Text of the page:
Retailers' GST hopes will come to nothing

Bernie Brookes and other retailers can wish all they like for the government to start collecting GST on imported goods, but their case remains weak.

Smart Company

Bernie Brookes got a tiny little reward for his patience in the face of an ugly retail slump yesterday when Myer reported some positive comparable store sales growth for the first time in eight quarters.

Sales grew 0.3 per cent in the three months to July and were also up in the first six weeks of the new financial year. While Brookes ran a million miles from calling it a trend, when you’ve had the past few years that Myer has had you take what you can get.

Myer is a really interesting study of how retail is trying to transform itself in the face of structural change and more particularly the online threat. At the same time as Myer is desperately rushing to increase its online presence, it is increasing its investment in customer-facing staff in a bid to improve its in-store customer service.

Of course, running in two directions at once isn’t cheap, and doing it in an environment where sales growth is tepid or non-existent means Myer investors should brace for further hits to earnings. Net profit for 2012-13 fell 14.3 per cent to $139.3 million.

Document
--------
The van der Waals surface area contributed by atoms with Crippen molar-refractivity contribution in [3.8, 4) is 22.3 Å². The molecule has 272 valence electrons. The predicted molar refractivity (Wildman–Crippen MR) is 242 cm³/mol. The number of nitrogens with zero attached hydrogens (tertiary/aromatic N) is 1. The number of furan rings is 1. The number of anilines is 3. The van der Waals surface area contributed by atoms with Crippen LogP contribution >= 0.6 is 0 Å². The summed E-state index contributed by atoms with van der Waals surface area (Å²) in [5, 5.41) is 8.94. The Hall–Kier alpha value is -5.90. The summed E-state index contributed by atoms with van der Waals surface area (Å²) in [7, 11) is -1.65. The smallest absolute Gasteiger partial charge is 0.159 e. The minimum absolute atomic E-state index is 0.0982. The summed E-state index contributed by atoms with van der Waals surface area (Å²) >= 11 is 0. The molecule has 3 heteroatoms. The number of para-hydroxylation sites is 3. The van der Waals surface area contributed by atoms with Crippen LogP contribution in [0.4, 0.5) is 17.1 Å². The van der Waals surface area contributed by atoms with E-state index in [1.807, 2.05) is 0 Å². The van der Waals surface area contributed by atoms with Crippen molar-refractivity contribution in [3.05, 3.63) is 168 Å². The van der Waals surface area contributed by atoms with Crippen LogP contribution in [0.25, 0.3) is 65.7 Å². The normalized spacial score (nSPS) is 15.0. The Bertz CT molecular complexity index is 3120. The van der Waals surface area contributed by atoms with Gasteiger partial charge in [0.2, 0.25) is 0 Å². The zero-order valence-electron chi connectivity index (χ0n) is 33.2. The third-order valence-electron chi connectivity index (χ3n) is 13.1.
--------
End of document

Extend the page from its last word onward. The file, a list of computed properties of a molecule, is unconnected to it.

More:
But let’s put all that aside for a second and focus another issue raised during Brookes’ press conference yesterday – his reaction to this week’s report from a federal government taskforce that recommended the lowering of the GST import threshold.

While the report made it clear that the expense of collecting GST on imported goods below the current $1,000 threshold would likely be higher than the revenue earned, Brookes believes the government needs to act.

"My encouragement would be to take the finding, adopt it very quickly, there are no barriers in the way,” Brookes said.

"Myer and other retailers are not looking for a free kick in this area; we just want to have a level playing field.”

I have sympathy with the argument from Brookes and the rest of the retail lobby that the playing field should be levelled.

But from a practical point of view, I don’t think there is any remote chance of this happening. The reason is simple: What politician is going to make a legislative change that will effectively increase the prices millions of Australians pay for stuff online?

Remember the backlash that Gerry Harvey faced from consumers when he first suggested that the GST import threshold should be scrapped?

I can guarantee that politicians from Labor and the Coalition haven’t and with an election about 12 months away, there is no way either side would risk raising the ire of voting consumers by supporting any threshold cut.

Bernie Brookes made a really interesting point yesterday about how retail rents are falling as power shifts from the landlords to the retailers, just as the internet has seen power shift from retailers to consumers.

It’s a bit different in politics, of course. The power of the household has always been far stronger than that of any business lobby group. And no politician is going to back a GST change that would directly hit the household.

James Thomson is a former editor of BRW’s Rich 200 and the publisher of SmartCompany and LeadingCompany.

This article first appeared on SmartCompany on September 14. Republished with permission.